Reduce Rudeness and Give Feedback that Works

Don’t let outwardly positive communications mask rudeness. Positivity can be misused when an overemphasis on political correctness means issues are brushed aside. In my opinion, there is such a thing as too much niceness, too much ‘correctness’, and that’s not good either. Open communications must allow for dissent and reality-based conversations. Negative comments should be aired, but only in effective ways. Point out mistakes to clear the way for progress and appreciation, but be aware of your tone and word choices. The one statement that best predicts employee engagement is “I have a supervisor or someone at work who seems to care about me as a person,” reveals Gallup research. A genuine interest in your direct reports encourages them to give their best. Create group norms for how people should handle negative and positive behaviors. Share effective ways to give feedback and hold each other accountable. For example, according to a Forbes article, How to Give Feedback that Works, avoid these common errors that turn feedback into fights: Choose one issue at a time. Focusing on too many skills or behaviors at once is confusing and overwhelming. Don’t be too critical or focus too heavily on the negative. Feedback should inspire the other person to improve, not make them wallow in where they went wrong. At the same time, feedback shouldn’t avoid real problems. If there’s an issue, don’t be afraid to state it. Don’t be vague – use specific examples, and connect those behaviors to impact. Leave plenty of time for the recipient to ask or answer questions and respond to what you’ve said. Rudeness can’t survive in...

Rudeness at Work: What Leaders Can Do

Leaders can have a tremendous positive (or negative) impact on the incidence of rudeness. Many leaders are under extraordinary pressure to do more with less, which often impacts their own well-being and tolerance levels. I hear stories about incredible executive stress in the sessions I do coaching. In a blog by Australian speaker Graeme Cowan, The Surprising Costs of Workplace Rudeness, he writes that the two main strategies for reducing rudeness are relatively straightforward: 1. Stay physically and mentally healthy. 2. Model the right behavior. “There has never been a more important time for leaders to place priority on their own health. Identify strategies that boost your energy level. Take stock of your purpose, passions and positive strengths to become more robust and resilient.” Every person is different, but common habits that improve resilience include regular exercise, eating well and getting enough rest. It’s also essential to develop supportive relationships and outside interests. It can take constant vigilance to keep the workplace civil. Let your guard down, and rudeness tends to creep into everyday interactions. Incorporate the following strategies to foster civility: Manage Your Own Behavior. Leaders set the tone, so be aware of your actions and how others perceive you. What you say and do is weighted and easily magnified. Model good behavior (actions and words) and emotional intelligence. In one survey, 25% of managers who admitted to behaving badly said their leaders and role models were rude. If those who climb the corporate ladder tolerate or embrace uncivil behavior, employees are likely to follow suit. So, turn off your iPhone during meetings, pay attention to questions, and...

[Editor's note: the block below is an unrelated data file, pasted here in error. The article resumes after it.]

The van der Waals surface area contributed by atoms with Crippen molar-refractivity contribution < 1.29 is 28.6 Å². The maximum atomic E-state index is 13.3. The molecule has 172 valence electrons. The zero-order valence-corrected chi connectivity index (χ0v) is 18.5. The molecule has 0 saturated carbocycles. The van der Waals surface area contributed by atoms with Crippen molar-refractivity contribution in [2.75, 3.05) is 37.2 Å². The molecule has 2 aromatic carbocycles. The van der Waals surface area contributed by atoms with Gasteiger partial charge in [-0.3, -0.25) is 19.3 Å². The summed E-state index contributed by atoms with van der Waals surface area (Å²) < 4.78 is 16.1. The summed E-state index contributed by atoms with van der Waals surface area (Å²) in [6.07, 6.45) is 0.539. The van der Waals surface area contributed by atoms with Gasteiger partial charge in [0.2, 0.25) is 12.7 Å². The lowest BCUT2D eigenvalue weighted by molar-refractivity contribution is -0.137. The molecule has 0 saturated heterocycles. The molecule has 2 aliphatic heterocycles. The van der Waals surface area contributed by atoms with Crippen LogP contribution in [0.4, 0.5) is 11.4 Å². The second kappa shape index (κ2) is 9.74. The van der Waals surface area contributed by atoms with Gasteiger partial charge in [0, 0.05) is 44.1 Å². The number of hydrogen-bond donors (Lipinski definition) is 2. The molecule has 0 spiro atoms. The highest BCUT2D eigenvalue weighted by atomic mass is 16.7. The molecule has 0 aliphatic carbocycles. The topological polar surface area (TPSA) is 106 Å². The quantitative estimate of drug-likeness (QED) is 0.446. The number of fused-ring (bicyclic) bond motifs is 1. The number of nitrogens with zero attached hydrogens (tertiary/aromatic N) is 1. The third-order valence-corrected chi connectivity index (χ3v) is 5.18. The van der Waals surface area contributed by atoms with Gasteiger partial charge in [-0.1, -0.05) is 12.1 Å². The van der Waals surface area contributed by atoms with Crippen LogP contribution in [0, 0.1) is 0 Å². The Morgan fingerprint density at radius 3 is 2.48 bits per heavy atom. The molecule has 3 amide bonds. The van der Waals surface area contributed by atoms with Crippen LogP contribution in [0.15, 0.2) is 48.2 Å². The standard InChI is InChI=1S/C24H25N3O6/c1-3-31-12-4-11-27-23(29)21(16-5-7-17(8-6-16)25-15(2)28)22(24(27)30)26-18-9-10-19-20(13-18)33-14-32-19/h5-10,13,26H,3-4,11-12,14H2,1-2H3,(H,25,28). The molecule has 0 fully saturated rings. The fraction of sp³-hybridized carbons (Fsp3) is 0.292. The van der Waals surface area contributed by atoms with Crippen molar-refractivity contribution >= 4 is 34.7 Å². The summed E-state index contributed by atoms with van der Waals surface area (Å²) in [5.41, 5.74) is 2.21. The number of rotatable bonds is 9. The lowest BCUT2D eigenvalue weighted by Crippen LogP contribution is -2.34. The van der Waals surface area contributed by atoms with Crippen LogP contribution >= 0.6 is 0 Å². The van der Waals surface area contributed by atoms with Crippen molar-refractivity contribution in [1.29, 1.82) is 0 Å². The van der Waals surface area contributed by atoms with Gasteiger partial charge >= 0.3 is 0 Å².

Rudeness Repels Customers

Consumers are uncomfortable when exposed to rudeness, whether it’s waiters berating busboys or managers criticizing store clerks. Disrespectful behavior causes many patrons to walk out without making a purchase. In The Price of Incivility, a January-February 2013 Harvard Business Review article Professors Christine Porath and Christine Pearson write about their research on incivility at work. In one experiment, half of the participants witnessed a bank representative publicly reprimanding a peer for incorrectly handling credit-card information. Only 20% of those who saw the encounter said they would use the bank’s services in the future (compared with 80% of customers who didn’t see the interaction). And nearly two-thirds of those who watched the exchange said they would feel anxious dealing with any bank employee. Managing rudeness is expensive. Regardless of the circumstances, people don’t like to see others treated badly. Besides the loss of customers, there’s a cost associated with complaints among workers. HR professionals say that just one incident can soak up weeks of attention and effort. According to a study conducted by Robert Half (Accountemps) and reported in Fortune, managers and executives at Fortune 1000 firms spend 13% of their work time, or 7 weeks a year, mending employee relationships and dealing with incivility’s aftermath. And costs soar, of course, when consultants or attorneys must be brought in to help settle a situation. What’s the Leadership Solution? In my opinion and experience, based on the work I do, the only way to prevent rudeness and incivility is to change the way an organization approaches problems. Leaders must be aware of the company’s culture: Does it consciously or unconsciously allow...